Isn't it fun to have a dream and have it come true. You have thought it all out and now it is all coming together...such organization! have fun!ReplyDelete
Wow love how you organized all of your supplies! So lucky to have that studio space, enjoy it!ReplyDelete
I'm looking at your beautifully organized supplies and thinking that at this point, you're probably better stocked than some stores!ReplyDelete
While I'm not familiar with Rosamond Tudor's work, as Cathy is, the clothing nonetheless strikes me as being from the 1920s. I think it's wonderful that one of your readers can pinpoint the painting right down to the child's name! How we are tied together through he Internet never ceases to amaze me.
It's a good thing all those spools are somewhat small. Be glad you're not storing large porcelain vases, platters, etc. Your studio is looking great. But, gee, I hope you get that elevator running soon. Don't you just love having your "stuff" organized.ReplyDelete
Hi Cathy (Our Country Bungalow)ReplyDelete
Thanks for the information about the print. There is a signature of sorts on the print--it is a Large R with a circle around it. Below the R signature is written 19/14. I assume that could be the year?
Do you know of any of her other paintings, pastels, and etchings where she signed using an R with a circle around it?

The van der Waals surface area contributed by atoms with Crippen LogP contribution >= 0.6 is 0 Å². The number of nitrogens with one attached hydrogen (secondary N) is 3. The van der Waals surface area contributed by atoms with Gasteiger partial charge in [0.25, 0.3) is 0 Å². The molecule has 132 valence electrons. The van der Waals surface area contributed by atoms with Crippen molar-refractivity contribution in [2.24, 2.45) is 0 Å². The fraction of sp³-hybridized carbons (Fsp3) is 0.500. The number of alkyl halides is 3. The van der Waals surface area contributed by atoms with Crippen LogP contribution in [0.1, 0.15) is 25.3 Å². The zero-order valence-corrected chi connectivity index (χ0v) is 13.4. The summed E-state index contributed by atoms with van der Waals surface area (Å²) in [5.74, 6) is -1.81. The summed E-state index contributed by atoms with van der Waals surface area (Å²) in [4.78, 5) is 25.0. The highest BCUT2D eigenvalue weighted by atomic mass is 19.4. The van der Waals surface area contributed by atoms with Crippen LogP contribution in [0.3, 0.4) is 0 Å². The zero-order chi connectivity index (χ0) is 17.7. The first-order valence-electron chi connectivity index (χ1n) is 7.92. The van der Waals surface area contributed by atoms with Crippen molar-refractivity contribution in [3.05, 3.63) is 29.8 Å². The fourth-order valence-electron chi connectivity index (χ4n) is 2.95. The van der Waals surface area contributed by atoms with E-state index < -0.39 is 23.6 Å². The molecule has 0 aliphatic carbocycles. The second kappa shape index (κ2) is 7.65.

I love your organization ideas. I have 2 spool totes filled to the brim, but should probably throw away half the spools of thread that I know I'll never use. Some of my thread belonged to my grandma and is on wooden spools! It's too brittle to use now.ReplyDelete
Have you been having the warm winter we're having down here in Illinois? I bet that has helped a lot, with going back and forth to the studio!
I am very grateful for your idea to organize thread spools in the card catalog. I have a card catalog that I have been brainstorming for scrapbooking supplies and never considered it for my quilting supplies. It is much more suited for the sewing needs. DUH...Thank you so much!ReplyDelete
OMG - was led here from pinterest - and I thought - there is a woman with more thread than me. Not only do we live in a 14 rm queen anne - but I also am just about ready to change our long unused front parlor into my quilt/art studio. I have this well known love and fascination with card catalog cabinets too! Now I don't feel so alone! great post!ReplyDelete